From Stage to Screen: A Journey in Sound Design and Music Composition with NIDA Alumnus Jed Silver
NIDA Alumnus Jed Silver (2001 Technical Production) has worked as a Sound Designer in Theatre, Film and Television for over 20 years and on hundreds of productions. He has also taught and guest lectured at education institutes including NIDA, Notre Dame University Sydney, Wollongong University, the Australian Institute of Sport and various Primary and High Schools across the country.
In theatre he has worked on over 60 productions at Belvoir St, and has been engaged as Sound Designer for productions with almost every major theatre company in Australia including, Sydney Theatre Company, Griffin Theatre Company, Darlinghurst Theatre Company, Riverside Theatre Company and Monkey Baa Theatre for Young People.
Skilled in both Sound Design and Music Composition, Jed has been involved with many site specific works such as Big hArt's Hipbone Sticking Out in Roebourne WA as well as an immersive theatre installation at Sydney Quarantine Station. He has also been nominated for awards in Sound Design at the Helpmann Awards, Sydney Theatre Awards, Green Room Awards and Broadway World Australia abd was Sound Designer for multiple Helpmann Award winning productions.
Since focusing more on Sound Design and Music Composition for Film, Jed has recently written the music score for the multi-award winning short film, Marungka Tjalatjunu (Dipped in Black) and he spoke to NIDA about this important short film’s incredible journey and his career since graduating.
The short film Marungka Tjalatjunu (Dipped in Black) has already won several prestigious awards including the first Australian film ever to win the Silver Bear at Berlinale. It is also the first short film to win the Documentary Australia Award the Sydney Film Festival and has been accepted for Academy Award nomination consideration, tell us about the film and how did you come to be involved?
Dipped in Black (Marungka Tjalatjunu) is an Australian docu-fiction film, directed by Matthew Thorn and Derik Lynch. The film centres on Lynch, a queer Yankunytjatjara theatre artist, as he returns to his hometown of Apultula to perform Inma. My involvement with Dipped in Black began almost 15 years ago when Derik and I were on a National tour with a live theatre production. This was Derik and I first discussing ways that we could tell his story. Derik and I are still very close friends and professional colleagues. It was Derik's insistence that I compose music for the film.
If Marungka Tjalatjunu (Dipped in Black) does receive an Academy Award nomination (to be announced in December 2023) what will it mean for the production?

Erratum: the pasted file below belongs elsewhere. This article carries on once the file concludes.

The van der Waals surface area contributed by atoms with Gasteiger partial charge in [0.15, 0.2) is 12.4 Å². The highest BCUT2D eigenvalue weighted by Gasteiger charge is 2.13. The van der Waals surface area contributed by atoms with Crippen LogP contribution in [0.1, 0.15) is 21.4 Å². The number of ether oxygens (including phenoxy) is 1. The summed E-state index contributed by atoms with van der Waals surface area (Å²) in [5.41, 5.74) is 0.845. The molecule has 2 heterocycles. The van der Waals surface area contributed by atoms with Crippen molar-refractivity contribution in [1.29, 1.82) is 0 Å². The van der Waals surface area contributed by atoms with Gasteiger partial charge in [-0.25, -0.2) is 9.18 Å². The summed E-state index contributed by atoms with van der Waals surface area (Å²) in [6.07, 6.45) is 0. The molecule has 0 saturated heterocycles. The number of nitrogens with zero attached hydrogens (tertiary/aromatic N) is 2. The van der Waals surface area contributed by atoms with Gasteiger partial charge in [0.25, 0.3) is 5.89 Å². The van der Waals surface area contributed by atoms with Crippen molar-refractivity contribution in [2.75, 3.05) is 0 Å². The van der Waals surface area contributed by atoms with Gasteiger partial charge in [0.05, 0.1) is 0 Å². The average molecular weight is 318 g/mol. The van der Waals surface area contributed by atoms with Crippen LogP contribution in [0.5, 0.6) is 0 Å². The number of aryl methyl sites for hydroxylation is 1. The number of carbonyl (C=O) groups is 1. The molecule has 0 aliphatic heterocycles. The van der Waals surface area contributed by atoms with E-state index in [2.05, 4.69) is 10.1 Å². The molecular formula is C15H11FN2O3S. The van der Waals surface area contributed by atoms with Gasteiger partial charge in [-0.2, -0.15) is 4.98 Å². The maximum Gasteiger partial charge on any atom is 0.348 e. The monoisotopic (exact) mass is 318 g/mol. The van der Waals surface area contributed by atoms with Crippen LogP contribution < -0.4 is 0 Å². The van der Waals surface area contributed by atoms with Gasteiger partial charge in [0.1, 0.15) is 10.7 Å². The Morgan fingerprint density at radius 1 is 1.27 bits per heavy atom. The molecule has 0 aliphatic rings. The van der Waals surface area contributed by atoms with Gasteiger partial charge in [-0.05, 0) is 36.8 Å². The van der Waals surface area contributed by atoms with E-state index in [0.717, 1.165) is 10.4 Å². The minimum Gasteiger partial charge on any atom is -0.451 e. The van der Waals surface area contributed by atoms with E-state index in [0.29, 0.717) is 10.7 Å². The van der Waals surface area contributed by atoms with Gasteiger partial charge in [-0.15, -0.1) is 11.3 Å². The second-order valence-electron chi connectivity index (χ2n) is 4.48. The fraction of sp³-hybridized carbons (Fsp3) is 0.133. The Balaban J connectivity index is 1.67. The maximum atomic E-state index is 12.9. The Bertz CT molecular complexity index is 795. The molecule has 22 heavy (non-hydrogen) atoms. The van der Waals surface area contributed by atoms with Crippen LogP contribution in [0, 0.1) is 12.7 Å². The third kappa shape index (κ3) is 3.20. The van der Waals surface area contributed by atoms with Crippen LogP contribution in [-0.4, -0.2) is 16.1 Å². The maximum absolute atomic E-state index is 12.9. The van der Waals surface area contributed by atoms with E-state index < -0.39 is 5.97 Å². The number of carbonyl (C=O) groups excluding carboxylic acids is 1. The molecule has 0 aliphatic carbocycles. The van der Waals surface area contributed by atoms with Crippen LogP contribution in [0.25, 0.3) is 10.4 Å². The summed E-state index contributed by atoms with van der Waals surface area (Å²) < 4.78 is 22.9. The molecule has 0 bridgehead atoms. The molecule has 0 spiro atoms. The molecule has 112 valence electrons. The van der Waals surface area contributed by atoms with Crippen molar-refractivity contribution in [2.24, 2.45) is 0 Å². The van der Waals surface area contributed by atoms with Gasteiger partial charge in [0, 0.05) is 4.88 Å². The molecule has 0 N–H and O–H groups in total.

If Dipped in Black receives an Oscar Nomination would be transformative for the film and all involved. It would be especially important for Derik who would become the first Indigenous Australian to receive and Oscar nomination.
You have worked in the industry on hundreds of productions and have also tutored and lectured at several education institutes including NIDA. What are some of your production career highlights? What aspects of teaching do you enjoy?
It is only after the pandemic that I realised the non-stop working and creating was one long highlight of my life. Probably the biggest highlight within that is the realisation that I always managed to maintain the majority of my focus on new Australian work. It is always fun to do another radical reinterpretation of a Classic, but it's new work that excites me. Some projects succeed, others don't. It is the risk and the challenge that draws me in. Education has always thrilled me and I love working with students of all ages and finding opportunities for growth and development.
You've shifted your focus to Sound Design and Music Composition for Film, how did this career transition come about? What was your first composing project and how did you land that role?
My first professional Theatre Production required an amount of music to be included in the Sound Design. When my mentor attended a performance with me he asked, “where did you get this music?” I answered that I had written it and he responded “then why aren’t you credited as composer”. At that time I didn’t realise that Sound Design and Composition were mutually exclusive. This was a big lesson for me, so my first composition job I did not realise at the time.
What are some of the challenges and rewards working as a Screen composer?
The rewards come in the form of detail. There is infinite possibility to conceive, develop and refine when scoring for film.
What are some of the challenges and rewards of working in Technical Production?
There's an old saying, make your hobby your source of income and there is no such thing as work. The Technical Production field has always attracted passionate types. Those who are determined to create, solve and perfect. Technical Production as an industry is as complex as a fractal diagram with limitless sub-branches of interest, skills and method. The challenges are relentless but the rewards out weigh every minute of lost sleep, sweat and tears.
What advice would you give to anyone wanting to apply to study Technical Production (now named Bachelor of Fine Arts in Technical Theatre and Stage Management) at NIDA?
Apply! If you have a passion for the Arts, creating entertainment is the most exciting life.
Finally, any words of wisdom for NIDA graduates just starting out in their careers?
This is not a free ride. Be prepared to be challenged and accept that there is an incredible amount of hard work required. Be strong in your convictions and the rewards pay off in the most stunning array of opportunities and potential.